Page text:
When one takes 3d objects and transforms them to 2d representation, choices always have to be made. Information is transformed, distorted, or left out. These choices tell a story about what is important to the curator of this information. In maps, this inherent bias is sometimes subconscious, and other times is used and abused to sell certain ideals to viewers. Michael Wintle says in his article Renaissance Maps and the Construction of the Idea of Europe that It is no longer controversial to maintain that maps are a form of discourse, that they represent viewpoints, opinions, aspirations and statements to their readers, who in turn interpret the data which maps present. Maps are interpretations of ?facts, and often contain ideological and rhetorical devices. In this sense, they can document a social history of power, especially power over space. This dynamic emerged as maps developed in and through the Renaissance and beyond.
In the 1320s, Fra Paolino Veneto created one of the first maps of Rome. He shows the city with a number of faintly recognizable and often labeled monuments (like the colosseum, towers, aqueducts, and St. Peterr’s Basilica) as well as geographical features (Romer’s famed hills, the Tiber River), all contained within a regularized oblong circuit of crenellated walls. It was not scaled and had no references to measured data, and the monuments and roads only had a slight resemblance to the actual layout and architecture of the city. It was portrayed in an ideogrammatic view, which presented the town as a collection of isolated monuments within a schematic rendering of the walls. Through this vague representation, these maps could become up to varying interpretations.
Around 1485, Rosselli created a large pictorial view of Rome that became the foremost map of Rome for almost century. The original is only known through copies, but some aspects can be gathered. It portrayed Rome in a dense cityscape, giving a sense of life, as contrary to the ideogrammatic view that Veneto had created. The view is from the Northwest and features many prominent landmarks, quite a few of which are emphasized by being much larger than actual size. This created a bias towards these landmarks in a bid to bring in more visitors to the capitol through showing off the culture and grand history of the city.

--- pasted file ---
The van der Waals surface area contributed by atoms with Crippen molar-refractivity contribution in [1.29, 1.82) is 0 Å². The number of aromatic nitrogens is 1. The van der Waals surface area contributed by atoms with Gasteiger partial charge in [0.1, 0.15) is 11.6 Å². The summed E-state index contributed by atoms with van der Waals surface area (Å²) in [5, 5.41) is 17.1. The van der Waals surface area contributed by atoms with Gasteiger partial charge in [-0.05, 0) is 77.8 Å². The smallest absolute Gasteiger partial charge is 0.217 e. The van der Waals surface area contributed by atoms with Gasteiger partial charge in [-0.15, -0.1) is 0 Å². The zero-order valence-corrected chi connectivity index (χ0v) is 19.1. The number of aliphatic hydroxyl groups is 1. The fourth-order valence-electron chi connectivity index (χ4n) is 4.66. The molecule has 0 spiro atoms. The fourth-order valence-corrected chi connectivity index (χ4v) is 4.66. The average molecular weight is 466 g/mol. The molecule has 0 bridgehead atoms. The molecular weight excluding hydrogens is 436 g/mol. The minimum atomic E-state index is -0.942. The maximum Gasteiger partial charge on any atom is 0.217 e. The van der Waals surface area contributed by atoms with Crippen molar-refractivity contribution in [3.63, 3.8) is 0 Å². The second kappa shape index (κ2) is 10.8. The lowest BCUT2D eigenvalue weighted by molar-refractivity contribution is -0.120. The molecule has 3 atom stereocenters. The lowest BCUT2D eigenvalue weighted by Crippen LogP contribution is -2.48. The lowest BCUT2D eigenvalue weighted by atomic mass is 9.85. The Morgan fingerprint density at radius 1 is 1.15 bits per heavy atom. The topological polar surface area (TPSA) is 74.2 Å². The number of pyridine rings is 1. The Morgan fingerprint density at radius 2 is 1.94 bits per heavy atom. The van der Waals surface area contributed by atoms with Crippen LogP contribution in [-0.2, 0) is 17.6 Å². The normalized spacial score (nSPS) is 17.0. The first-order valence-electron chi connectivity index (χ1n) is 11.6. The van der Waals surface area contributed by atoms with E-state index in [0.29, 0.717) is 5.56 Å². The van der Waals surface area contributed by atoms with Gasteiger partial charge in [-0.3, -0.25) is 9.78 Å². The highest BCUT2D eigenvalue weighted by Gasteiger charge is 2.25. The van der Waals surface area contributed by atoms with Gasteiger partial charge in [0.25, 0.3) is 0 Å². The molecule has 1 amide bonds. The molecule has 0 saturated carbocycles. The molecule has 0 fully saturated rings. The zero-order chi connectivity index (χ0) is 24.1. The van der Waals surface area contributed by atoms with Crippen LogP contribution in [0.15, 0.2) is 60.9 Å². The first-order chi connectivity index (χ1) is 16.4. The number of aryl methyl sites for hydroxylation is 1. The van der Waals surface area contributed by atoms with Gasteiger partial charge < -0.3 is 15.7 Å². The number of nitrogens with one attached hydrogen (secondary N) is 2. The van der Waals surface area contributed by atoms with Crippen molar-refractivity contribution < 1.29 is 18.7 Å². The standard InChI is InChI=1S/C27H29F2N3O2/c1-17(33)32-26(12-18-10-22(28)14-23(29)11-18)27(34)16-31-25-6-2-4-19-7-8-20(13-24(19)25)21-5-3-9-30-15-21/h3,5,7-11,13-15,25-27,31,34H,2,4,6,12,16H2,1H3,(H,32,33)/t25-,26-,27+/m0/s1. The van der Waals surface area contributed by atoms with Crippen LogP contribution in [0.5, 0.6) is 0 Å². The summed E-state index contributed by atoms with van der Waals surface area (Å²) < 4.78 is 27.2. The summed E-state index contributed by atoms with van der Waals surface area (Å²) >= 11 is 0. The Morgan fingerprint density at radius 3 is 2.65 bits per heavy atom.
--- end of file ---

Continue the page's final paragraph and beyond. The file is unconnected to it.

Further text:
One of the successors of Rossellir’s engraving was the Mantua Canvas. The painting favored ancient monuments by highlighting them in white and making them larger than more recent Renaissance construction, with much more detail. While this emphasis in Rossellir’s engraving was for the purposes of promoting Rome as a grand cultured city, the emphasis of old monuments in the Mantua Canvas was twisted for a political message. An inscription on the map reads How great Rome once was, now only the ruins show. This portrait of the city was created to hang in the Mantuan Palace. Maier states In the context of a hall of state like the Ducal Palace in Mantua, this city portrait was carefully tailored to make a political statement. Although the Gonzaga court had no claims to Rome, the view shows their emblem, the eagle, emblazoned … next to the flag of Rome… In this way, the rulers of Mantua took symbolic possession of the Eternal City.
A few years later, Bufalini created a plan that was the most accurate since ancient times. The map was a unique combination and synthesis of the physical fabric of modern Rome and a glorious specter of ancient ?caput mundi. Caput mundi meant Rome as capital of the world. This sentiment was often echoed in art of the Renaissance as it heavily romanticised Rome. Bufalini was following numerous architects and artists who were, according to Claudio Tolomei, trying to draw from the grave the Rome that is already dead, and give her new life.
Through his portrayal, Bufalini looked to unite the past and the present, and his map took pictoralism from his portrayal. In inscriptions on his map, he said his image offered viewers the true essence of Rome. He wrote in the lower left margin that The city which today is inhabited, he [Bufalini] has placed before your eyes, except that he has also added the old, once mistress of the whole world, brought back as if from the grave. The map not only included the present and past buildings, but also others that hadnt been built, therefore collapsing past, present, and future cityscapes. The map was more accurate in the abiato, or urban center, and it looks like Bufalini had measured major streets before sketching in the positions of smaller roads. In the farther out parts of Rome, the disabiato, it was less accurate.
The buildings of Bufalinir’s time, in the process of renewal, were hidden and instead exaggerated and restored ruins were rebuilt in a bid for nostalgia, much like other maps. Though the disabiator’s rhetoric was more clear, there was also a message in the abiato. The center of the map held a largely exaggerated statue of Emperor Constantine, a symbol of Romer’s victory and Christian identity. Maier describes this as a visual summation of Renaissance Romer’s self-definition as the Christian revival and culmination of antiquity. This is reinforced by the way that St. Peterr’s Basilica was depicted on the map.